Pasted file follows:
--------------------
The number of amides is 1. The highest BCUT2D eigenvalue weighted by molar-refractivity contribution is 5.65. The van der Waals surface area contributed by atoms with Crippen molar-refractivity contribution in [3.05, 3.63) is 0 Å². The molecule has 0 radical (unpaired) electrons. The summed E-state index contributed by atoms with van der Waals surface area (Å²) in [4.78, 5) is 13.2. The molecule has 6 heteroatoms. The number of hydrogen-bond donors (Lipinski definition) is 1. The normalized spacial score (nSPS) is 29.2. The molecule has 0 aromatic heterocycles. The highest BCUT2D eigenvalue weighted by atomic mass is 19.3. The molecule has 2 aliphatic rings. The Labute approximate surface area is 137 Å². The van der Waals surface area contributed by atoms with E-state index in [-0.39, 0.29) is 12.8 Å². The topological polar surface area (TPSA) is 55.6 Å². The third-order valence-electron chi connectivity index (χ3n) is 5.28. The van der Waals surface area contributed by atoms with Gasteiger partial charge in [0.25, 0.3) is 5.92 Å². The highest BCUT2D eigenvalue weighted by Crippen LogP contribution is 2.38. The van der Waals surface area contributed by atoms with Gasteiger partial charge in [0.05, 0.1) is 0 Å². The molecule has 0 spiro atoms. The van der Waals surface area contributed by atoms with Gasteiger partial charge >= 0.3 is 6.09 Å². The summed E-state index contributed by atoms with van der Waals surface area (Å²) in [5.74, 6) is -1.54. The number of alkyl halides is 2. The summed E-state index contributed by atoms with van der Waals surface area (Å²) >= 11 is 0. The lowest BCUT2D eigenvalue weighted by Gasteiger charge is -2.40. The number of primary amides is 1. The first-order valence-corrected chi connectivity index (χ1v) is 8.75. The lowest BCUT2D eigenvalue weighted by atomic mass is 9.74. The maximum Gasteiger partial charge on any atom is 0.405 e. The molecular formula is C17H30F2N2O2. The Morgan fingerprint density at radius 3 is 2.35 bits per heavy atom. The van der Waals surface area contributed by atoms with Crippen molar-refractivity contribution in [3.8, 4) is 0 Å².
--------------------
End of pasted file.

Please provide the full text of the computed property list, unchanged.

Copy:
The number of amides is 1. The highest BCUT2D eigenvalue weighted by molar-refractivity contribution is 5.65. The van der Waals surface area contributed by atoms with Crippen molar-refractivity contribution in [3.05, 3.63) is 0 Å². The molecule has 0 radical (unpaired) electrons. The summed E-state index contributed by atoms with van der Waals surface area (Å²) in [4.78, 5) is 13.2. The molecule has 6 heteroatoms. The number of hydrogen-bond donors (Lipinski definition) is 1. The normalized spacial score (nSPS) is 29.2. The molecule has 0 aromatic heterocycles. The highest BCUT2D eigenvalue weighted by atomic mass is 19.3. The molecule has 2 aliphatic rings. The Labute approximate surface area is 137 Å². The van der Waals surface area contributed by atoms with E-state index in [-0.39, 0.29) is 12.8 Å². The topological polar surface area (TPSA) is 55.6 Å². The third-order valence-electron chi connectivity index (χ3n) is 5.28. The van der Waals surface area contributed by atoms with Gasteiger partial charge in [0.25, 0.3) is 5.92 Å². The highest BCUT2D eigenvalue weighted by Crippen LogP contribution is 2.38. The van der Waals surface area contributed by atoms with Gasteiger partial charge in [0.05, 0.1) is 0 Å². The molecule has 0 spiro atoms. The van der Waals surface area contributed by atoms with Gasteiger partial charge >= 0.3 is 6.09 Å². The summed E-state index contributed by atoms with van der Waals surface area (Å²) in [5.74, 6) is -1.54. The number of alkyl halides is 2. The summed E-state index contributed by atoms with van der Waals surface area (Å²) >= 11 is 0. The lowest BCUT2D eigenvalue weighted by Gasteiger charge is -2.40. The number of primary amides is 1. The first-order valence-corrected chi connectivity index (χ1v) is 8.75. The lowest BCUT2D eigenvalue weighted by atomic mass is 9.74. The maximum Gasteiger partial charge on any atom is 0.405 e. The molecular formula is C17H30F2N2O2. The Morgan fingerprint density at radius 3 is 2.35 bits per heavy atom. The van der Waals surface area contributed by atoms with Crippen molar-refractivity contribution in [3.8, 4) is 0 Å².